[/quote]

First, such an amendment would have to pass both Houses of Congress by a 2/3 majority. Then it would have to be approved of by 2/3 of the states, within a seven year period.
That's not the claim. I thought it was at first, but it really is something different.

Basically, it is an attempt to have individuals states agree to a "compact" that whoever wins the national popular votes will have their electors cast a vote for that ticket. Individual states would pass legislation agreeing to that. IMO, this would be Constitutional, as each state determines how its electors vote. And if states want to tie their electors to the national popular vote, then they can do so.

However, such a compact could easily be broken by states opting out of said compact. Say they managed to get to the 270 they need. Just one state changing repealing the legislation would wipe-out the compact in effect. Doing it via Constitutional amendment would be considerably more difficult, and a lot harder to repeal.

Now, I don't think its a good idea. The article points out real problems with a national popular vote. And those reasons are as valid now as they were when the founders created the electoral college.

[quote="Monte_RCMS, post:1, topic:203088"]
You won’t hear about it in the mainstream media, but the Electoral College is on the verge of being eliminated. One important legislative vote could occur Thursday. Two others could occur in the upcoming days and weeks. A California-based group, National Popular Vote, is lobbying hard for a dangerous piece of anti-Electoral College legislation. My NRO article on the mechanics of the legislation is here. Five states have already approved NPV, but now three additional states are dangerously close to joining them: Delaware, Massachusetts, and New York. Another trio of state legislatures approved the schem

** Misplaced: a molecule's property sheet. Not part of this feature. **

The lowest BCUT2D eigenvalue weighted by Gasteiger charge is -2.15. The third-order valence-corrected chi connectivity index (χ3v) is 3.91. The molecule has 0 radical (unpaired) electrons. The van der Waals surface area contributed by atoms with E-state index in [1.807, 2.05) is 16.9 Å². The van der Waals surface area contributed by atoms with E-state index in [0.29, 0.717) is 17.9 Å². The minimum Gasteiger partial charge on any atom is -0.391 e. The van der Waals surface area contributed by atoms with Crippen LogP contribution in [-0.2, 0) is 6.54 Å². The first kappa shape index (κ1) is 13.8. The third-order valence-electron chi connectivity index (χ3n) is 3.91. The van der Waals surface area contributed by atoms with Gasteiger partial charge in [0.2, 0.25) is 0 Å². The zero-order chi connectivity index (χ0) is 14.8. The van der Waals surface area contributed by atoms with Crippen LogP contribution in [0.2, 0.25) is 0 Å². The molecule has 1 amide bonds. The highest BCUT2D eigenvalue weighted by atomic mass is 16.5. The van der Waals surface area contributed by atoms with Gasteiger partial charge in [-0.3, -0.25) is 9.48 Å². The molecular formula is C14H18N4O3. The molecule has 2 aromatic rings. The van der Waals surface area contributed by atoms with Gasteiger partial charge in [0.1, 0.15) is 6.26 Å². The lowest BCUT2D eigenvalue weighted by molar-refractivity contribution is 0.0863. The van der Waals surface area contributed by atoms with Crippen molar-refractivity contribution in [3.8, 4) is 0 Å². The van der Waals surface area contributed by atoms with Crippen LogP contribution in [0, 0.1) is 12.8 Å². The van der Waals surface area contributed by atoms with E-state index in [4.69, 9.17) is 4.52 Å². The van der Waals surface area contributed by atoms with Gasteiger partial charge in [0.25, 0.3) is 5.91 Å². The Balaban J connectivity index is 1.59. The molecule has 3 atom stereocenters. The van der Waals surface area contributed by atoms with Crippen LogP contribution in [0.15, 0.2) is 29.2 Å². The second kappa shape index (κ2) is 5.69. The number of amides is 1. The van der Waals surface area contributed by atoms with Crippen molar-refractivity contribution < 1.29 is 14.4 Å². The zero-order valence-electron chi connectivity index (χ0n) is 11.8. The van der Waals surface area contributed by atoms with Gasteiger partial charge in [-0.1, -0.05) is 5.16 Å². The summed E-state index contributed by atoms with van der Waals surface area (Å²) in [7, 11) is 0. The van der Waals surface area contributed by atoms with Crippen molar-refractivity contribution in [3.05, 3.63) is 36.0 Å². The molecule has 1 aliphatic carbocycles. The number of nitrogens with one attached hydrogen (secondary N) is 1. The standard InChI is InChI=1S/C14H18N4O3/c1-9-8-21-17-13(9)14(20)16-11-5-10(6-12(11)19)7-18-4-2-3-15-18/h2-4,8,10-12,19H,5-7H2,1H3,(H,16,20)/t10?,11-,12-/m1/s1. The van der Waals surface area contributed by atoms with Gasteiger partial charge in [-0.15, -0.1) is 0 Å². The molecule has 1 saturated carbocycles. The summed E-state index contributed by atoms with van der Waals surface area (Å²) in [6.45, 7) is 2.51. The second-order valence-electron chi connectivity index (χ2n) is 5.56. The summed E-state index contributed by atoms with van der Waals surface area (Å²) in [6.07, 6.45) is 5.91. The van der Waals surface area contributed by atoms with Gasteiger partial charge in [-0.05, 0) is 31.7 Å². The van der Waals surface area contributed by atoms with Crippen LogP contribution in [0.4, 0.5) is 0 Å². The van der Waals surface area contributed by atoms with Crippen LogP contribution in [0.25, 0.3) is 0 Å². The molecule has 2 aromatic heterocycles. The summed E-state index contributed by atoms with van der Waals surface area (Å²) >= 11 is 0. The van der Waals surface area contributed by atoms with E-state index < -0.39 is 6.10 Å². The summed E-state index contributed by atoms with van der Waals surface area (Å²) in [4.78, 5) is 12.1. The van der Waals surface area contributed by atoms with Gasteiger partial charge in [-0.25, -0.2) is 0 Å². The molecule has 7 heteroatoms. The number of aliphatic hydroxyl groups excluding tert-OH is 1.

[/quote]

Hmm. I always thought that the electoral college was a stupid idea anyways.

[quote="Erich, post:3, topic:203088"]

If the Founding Fathers had intended for the President to be directly elected, they would have written it into the Constitution. But of course they didn't do that, seeing as they intended to create a government limited in scope and powers.

[/quote]

They also did not intend for the direct election of Senators, that came later as well, with the 17th Amendment. They also only wanted white, male, property owners to vote. Thankfully now the voter base has expanded, after many people sacrificed for justice and equality! Thank God the old days are gone, but we still must not stop fighting for justice and equality for those that are still oppressed in our society.